The Centers for Disease Control and Prevention (CDC) strongly recommends that all persons with newly diagnosed or reported HIV infection receive partner services with active health department involvement . In 2008, the CDC published recommendations describing partner services as an array of services that not only includes partner notification, the identification and notification of HIV-exposed partners, but also active linkage to medical care for persons infected with HIV.
In New York City (NYC), which has the most new diagnoses annually of any city in the USA, the health department formed the Field Services Unit (FSU) in 2006 to expedite partner services. As part of the partner services interview, staff assessed patients’ understanding of the follow-up care plan made by providers and attempted to address any potential barriers to adherence to the plan, including facilitating appointment scheduling and providing transportation to appointments . In 2011, 38% of patients newly diagnosed with HIV in NYC were interviewed by FSU staff. We examined the contribution of our FSU HIV partner services program in improving timely linkage and retention in HIV medical care.
Data were analyzed from two sources: the NYC HIV Surveillance Registry (HSR) and the FSU database. The HSR is a population-based public health registry of all persons diagnosed with AIDS (since 1981) or HIV infection (since 2000) in NYC. All reportable HIV-related laboratory events, which since 2005 in New York State have included all viral load and CD4+ values, are incorporated into the HSR [3,4]. The FSU database contains information on FSU patients and their named partners. People living with HIV who appear in both datasets are linked by a unique person-based identifier.
Two mutually exclusive analytic populations were drawn from the population of all persons living in NYC at least 13 years old newly diagnosed with HIV infection between 2007 and 2011 and reported to the NYC Health Department by 31 March 2013: newly HIV-diagnosed persons interviewed for partner services by FSU staff (‘FSU patients’) and newly HIV-diagnosed persons at non-FSU-participating NYC facilities that offered ongoing HIV medical care (‘non-FSU patients’).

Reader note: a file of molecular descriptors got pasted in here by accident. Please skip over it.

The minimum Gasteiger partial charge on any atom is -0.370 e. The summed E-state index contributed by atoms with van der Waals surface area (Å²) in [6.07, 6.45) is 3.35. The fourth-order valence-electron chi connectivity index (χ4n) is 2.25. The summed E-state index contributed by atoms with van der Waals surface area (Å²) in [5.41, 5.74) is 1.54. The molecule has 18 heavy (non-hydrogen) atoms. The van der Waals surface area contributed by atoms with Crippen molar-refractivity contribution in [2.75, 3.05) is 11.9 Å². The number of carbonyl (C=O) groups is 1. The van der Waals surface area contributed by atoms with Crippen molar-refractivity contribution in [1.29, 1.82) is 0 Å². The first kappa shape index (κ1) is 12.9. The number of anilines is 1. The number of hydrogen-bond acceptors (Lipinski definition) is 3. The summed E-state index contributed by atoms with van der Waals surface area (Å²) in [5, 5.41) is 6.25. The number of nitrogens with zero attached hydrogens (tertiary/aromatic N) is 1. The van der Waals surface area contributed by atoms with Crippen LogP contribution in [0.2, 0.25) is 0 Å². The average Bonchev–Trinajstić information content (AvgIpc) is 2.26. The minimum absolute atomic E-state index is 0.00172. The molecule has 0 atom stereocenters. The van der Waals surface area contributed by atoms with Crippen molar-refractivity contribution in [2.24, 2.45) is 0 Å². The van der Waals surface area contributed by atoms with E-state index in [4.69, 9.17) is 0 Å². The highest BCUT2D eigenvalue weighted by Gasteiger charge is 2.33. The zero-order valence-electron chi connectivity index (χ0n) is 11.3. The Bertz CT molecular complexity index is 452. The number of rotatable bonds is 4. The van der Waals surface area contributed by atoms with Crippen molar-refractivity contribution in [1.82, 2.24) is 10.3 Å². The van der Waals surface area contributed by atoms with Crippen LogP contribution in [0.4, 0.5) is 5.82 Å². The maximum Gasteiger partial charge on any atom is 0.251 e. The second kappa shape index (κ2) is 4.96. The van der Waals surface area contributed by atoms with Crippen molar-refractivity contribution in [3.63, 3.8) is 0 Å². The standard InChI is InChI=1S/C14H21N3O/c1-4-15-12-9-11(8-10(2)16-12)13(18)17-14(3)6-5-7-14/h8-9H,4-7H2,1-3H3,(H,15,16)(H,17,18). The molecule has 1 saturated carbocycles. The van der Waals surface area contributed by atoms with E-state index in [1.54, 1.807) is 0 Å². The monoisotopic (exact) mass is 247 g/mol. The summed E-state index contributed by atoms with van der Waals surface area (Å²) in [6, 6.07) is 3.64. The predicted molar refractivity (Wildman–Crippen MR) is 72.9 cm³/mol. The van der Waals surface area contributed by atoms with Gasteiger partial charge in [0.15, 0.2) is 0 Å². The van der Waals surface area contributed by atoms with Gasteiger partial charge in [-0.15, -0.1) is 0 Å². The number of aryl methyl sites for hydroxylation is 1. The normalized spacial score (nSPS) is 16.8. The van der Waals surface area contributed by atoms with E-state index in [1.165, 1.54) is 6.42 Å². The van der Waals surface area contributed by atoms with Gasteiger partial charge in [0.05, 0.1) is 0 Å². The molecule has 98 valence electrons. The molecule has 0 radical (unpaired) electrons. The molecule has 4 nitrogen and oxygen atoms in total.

Differences between the two groups by sociodemographic characteristics and clinical status outcomes were analyzed using chi-square tests of association (for categorical variables) and t-tests or Wilcoxon rank sum tests (for continuous variables). Two clinical outcomes were examined: linkage to care within 91 days and established care among persons with a care visit. Linkage to care was evaluated using CD4+ and viral load reports to the HSR as a proxy for an HIV-related medical care visit, and considered timely if received within 91 days of HIV diagnosis, following a 7-day lag . Any CD4+ or viral load within 7 days of diagnosis was considered part of the diagnostic work-up and not a linkage to care event. HIV care was considered ‘established’ if at least two viral load or CD4+ tests, including the linkage to care laboratory, separated by at least 91 days, were received for those who had ever initiated care during the 12-month period after initial diagnosis . Prevalence ratios were calculated and adjusted for age, sex, race/ethnicity, and late diagnosis (AIDS diagnosis within 31 days of an HIV diagnosis). All statistical analyses were conducted using SAS, version 9.2 (Cary, North Carolina, USA).